Why HR Is Critical For Your Business

  Learn how the right human-resources strategy can help you achieve your business goals as well as avoid legal trouble.

Hi, I’m Ed Boylan, and I’d like to talk with you today about the importance of Human Resources in your business. In the movie Butch Cassidy and the Sundance Kid, Robert Redford turns several times to Paul Newman and asks about their shadowy pursuers that they cannot shake. “Who are those guys?” The field of Human Resources – HR for short – is something like that.

Most of us have experience with human resources: filling out an application, getting paid, signing up for benefits, etc. But most people don’t really know all of just what those human resources people do. Most if not all small business owners don’t understand how they can use human resources within their business plan. Many if not most small business owners don’t know what they need to know about human resources, and also they don’t know how to integrate it into their business plan the way they do with marketing, finance, sales, and other functions.

Using HR to further your Business Goals

Using HR to further your business goals and aspirations, and second, keeping your firm legally compliant, out of trouble, and out-of-court. The key to having effective human resources function your firm’s understand it is an essential component – a foundational component – of your business plan. You can visualize it as two distinct but very related sides of the same coin. The first side is that human resources helps you to manage the relationship of your employees to the firm. On the other side, human resources should effectively manage the relationship of your firm to a host of federal and state agencies, regulations, and laws.

The first focus is internal, the second focus is external. But both relate to people: their rights, their responsibilities, and their behavior. I would note that while human resources is inherently burdened with more rules and regulations and paperwork, it is not just compliance function, any more than marketing is just making up slogans or accounting is just making the numbers add up.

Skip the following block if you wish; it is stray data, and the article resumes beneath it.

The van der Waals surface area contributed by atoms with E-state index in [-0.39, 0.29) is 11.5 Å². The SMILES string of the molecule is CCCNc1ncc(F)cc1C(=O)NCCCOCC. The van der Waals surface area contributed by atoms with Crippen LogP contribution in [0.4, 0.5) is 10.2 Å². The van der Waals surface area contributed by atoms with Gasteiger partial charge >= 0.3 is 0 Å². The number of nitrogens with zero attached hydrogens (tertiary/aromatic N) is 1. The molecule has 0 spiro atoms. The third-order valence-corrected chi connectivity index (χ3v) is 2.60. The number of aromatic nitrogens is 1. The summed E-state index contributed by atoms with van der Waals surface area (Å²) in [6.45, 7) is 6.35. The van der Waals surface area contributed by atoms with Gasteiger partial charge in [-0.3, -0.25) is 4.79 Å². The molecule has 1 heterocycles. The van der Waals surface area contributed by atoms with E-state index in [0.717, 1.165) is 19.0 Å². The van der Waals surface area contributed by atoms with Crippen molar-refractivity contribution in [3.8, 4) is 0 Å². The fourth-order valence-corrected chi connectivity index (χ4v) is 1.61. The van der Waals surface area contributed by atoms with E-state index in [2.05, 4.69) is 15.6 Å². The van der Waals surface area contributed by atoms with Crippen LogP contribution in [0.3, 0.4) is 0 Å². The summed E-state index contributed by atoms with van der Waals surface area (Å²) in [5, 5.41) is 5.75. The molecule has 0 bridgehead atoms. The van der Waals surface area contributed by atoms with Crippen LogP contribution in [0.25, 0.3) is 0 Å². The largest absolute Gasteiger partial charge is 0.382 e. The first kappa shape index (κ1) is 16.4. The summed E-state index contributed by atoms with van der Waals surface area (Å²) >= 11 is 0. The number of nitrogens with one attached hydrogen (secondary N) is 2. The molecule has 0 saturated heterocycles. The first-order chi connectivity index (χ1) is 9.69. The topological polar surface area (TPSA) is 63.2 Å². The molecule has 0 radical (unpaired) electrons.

Let’s be more specific, then, about the traditional areas that human resources functions take care of, sorted into the internal and the external sides of our coin.

Internal – Employee-to-Firm Relationships

  • recruiting and interviewing
  • hiring
  • compensation for the classification
  • position descriptions
  • training
  • benefit programs
  • payroll
  • workers’ compensation
  • performance evaluation and feedback
  • disciplinary actions
  • termination and unemployment
  • policy and procedure
  • workforce planning
  • regulations
  • administrative rulemaking
  • court decisions

Each area has multiple subsets and concerns. I would also note that each of these areas has dozens and dozens of laws, rules and regulations on both the state (or states) federal level the HR must be in compliance with in order to stay out of trouble. And there are always ongoing court decisions, again at the state level and at the federal level, that may impact and change each of these compliance areas.

In summary, once your company is yourself plus one employee you need to know what you need to know about human resources in order to be legally compliant and stay out of trouble.

About Ed Boylan

Human Resources is one of those functions that many businesses – especially startups and small firms – wrestle with. HR has the capacity to make tremendous contributions or be a source of significant liability.

With 42 years of “experience, insights, and scar tissue,” Ed Boylan has seen the evolution of the Human Resources function and managed it in companies from a few hundred to 55,000 employees, from one state to 50 state operations. As a senior manager, he’s wrestled with business problems in the retail, distribution, hospitality, services sectors and continues today as Principal in his own consulting firm. He believes that understanding the fundamentals of what HR is can avoid potentially costly problems and provide a foundation for integrating it into a business plan.